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who do we when what?

I thought some of you might have difficulty with the BBC iTunes player, so here's the Chain Reaction interview between Catherine Tate and David Tennant, which is unbelievably cute, demonstrating their chemistry and the reason why I am hopeful about next year: Tate's comic timing. I love how they take the piss out of each other, even if Tate does suggest that sci-fi fans smell of Marmite. Chain Reaction

I am doing this with my iPod because I have two computers with different stuff on them. I don't have all my CDs on computer yet either.

How many songs total: 7,300ish songs, if I exclude the spoken word stuff. 53GB in total
How many hours or days of music: 35 days, 23 hours, 16 minutes, 47 seconds
Most recently played: The utterly, utterly gorgeous "And the Racket They Made" by King Creosote
Most played: "A Strangely Isolated Place" by Ulrich Schnauss/"Mer Du Japon" by Air, which is also the ringtone on my phone
Most recently added: "God Gave Us Life" Half Man, Half Biscuit

Sort by song title:

First Song: "A&E" Goldfrapp, or REJECTING iTunes new, arbitrary positioning of numbers at the end, "1/1" Brian Eno, Music for Airports
Last Song: Zooropa, U2

Sort by time:

Shortest Song:
Nylon Instrumental - Scott Matthews (0:19)
Longest Song: A Sea Symphony, Ralph Vaughan Williams (28:17) or, removing classical and Brian Eno, "Cop Shoot Cop" Spiritualized (17:14)

Sort by album:

First album: Abacabok - Tartit
Last album: Youth and Young Manhood by the Kings of Leon or 0898 by The Beautiful South

First song that comes up on Shuffle: The Frog Princess - The Divine Comedy

Search the following and state how many songs come up:

Death: 41
Life: 140
Love: 458
Hate: 19
You: 825
Sex: 30

Finally, I adore this. It's a BBC programme about the comedian Mark Thomas and his efforts to thwart the Serious Organised Crime and Police Act of 2005, which is a *very bad* piece of legislation which was designed to remove the Iraq war protester Brian Haw from Parliament Square and failed even in that.

It makes it illegal to demonstrate around parliament without a permit from the police, so Mark Thomas decides to organise protests in order to point out its absurdity.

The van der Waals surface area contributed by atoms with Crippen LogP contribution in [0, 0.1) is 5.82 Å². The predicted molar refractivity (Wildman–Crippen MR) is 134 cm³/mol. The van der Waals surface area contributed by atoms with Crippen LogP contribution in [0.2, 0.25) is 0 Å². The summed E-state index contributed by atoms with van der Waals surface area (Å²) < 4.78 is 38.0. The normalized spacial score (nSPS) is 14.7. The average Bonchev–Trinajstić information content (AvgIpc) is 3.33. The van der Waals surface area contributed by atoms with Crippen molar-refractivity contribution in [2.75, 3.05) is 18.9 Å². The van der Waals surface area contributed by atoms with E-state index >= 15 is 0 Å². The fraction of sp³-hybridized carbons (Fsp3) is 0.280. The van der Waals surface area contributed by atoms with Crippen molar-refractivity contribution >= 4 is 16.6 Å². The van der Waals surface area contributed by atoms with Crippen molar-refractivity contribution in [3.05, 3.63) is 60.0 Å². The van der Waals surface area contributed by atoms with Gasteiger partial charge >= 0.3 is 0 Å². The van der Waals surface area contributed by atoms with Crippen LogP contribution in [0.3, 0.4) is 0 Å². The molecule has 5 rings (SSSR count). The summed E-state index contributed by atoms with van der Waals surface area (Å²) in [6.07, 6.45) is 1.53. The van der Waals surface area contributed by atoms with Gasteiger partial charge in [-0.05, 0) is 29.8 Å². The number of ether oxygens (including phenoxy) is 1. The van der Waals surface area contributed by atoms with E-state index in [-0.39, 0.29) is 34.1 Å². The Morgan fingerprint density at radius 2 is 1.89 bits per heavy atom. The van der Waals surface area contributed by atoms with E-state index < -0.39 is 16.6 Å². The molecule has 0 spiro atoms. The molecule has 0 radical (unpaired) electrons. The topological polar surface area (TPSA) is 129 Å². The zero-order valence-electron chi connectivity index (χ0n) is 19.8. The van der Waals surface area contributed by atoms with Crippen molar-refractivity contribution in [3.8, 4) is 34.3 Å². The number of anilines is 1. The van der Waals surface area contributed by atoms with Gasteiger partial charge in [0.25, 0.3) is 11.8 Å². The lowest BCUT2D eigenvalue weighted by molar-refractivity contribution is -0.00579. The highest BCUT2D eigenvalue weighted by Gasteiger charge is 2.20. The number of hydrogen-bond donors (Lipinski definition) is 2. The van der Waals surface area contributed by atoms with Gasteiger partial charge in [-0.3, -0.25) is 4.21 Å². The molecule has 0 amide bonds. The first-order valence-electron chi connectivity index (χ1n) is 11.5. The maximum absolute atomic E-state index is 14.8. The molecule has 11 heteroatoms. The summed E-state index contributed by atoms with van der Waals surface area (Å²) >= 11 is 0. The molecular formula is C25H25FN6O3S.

It's hard to pick a favourite bit but I think I like the protest in defence of surrealism best. Or maybe his interactions with the police officer in charge of the SOCPA permits. Or maybe the bit where his friend Sian ices her application on a huge Victoria Sponge because the law doesn't say the application has to be on paper. Or maybe the seance.

It's very funny. My Life In Serious Organised Crime


Feb. 23rd, 2008 04:06 pm (UTC)
Thank you so much for the Mark Thomas piece. So utterly brilliant. I only wish there were more people who could challenge regulatory absurdity in such creative ways.
Feb. 23rd, 2008 08:54 pm (UTC)
He is fabulous. He is like a more subtle, less scattershot Michael Moore. (Also better looking) He's written a great book about the arms/torture trade called "As Used On The Famous Nelson Mandela" that's worth your time.

I went to see him live about 15 years ago -- when he was political but not an activist -- and laughed so hard that I wept.
Feb. 24th, 2008 01:08 pm (UTC)
I was laughing harder than I have in a very long time. As you say, it's hard to pin down which is the most brilliant bit, although I am leaning toward the Winston Churchill seance, myself.

Funny you mention Michael Moore - I was thinking, listening to this piece, that you could see so many cultural differences so plainly in the contrast of the two men. I find Michael Moore's style somewhat effective, but also irritating and often alienating, much as I suspect many people find America. Subtle is really not a word in MM's vocab, I suspect.

I'll have to look into MT's book. I had tracked down his website and seen it there, and with your recommendation will definitely move it onto my ever-growing wish list.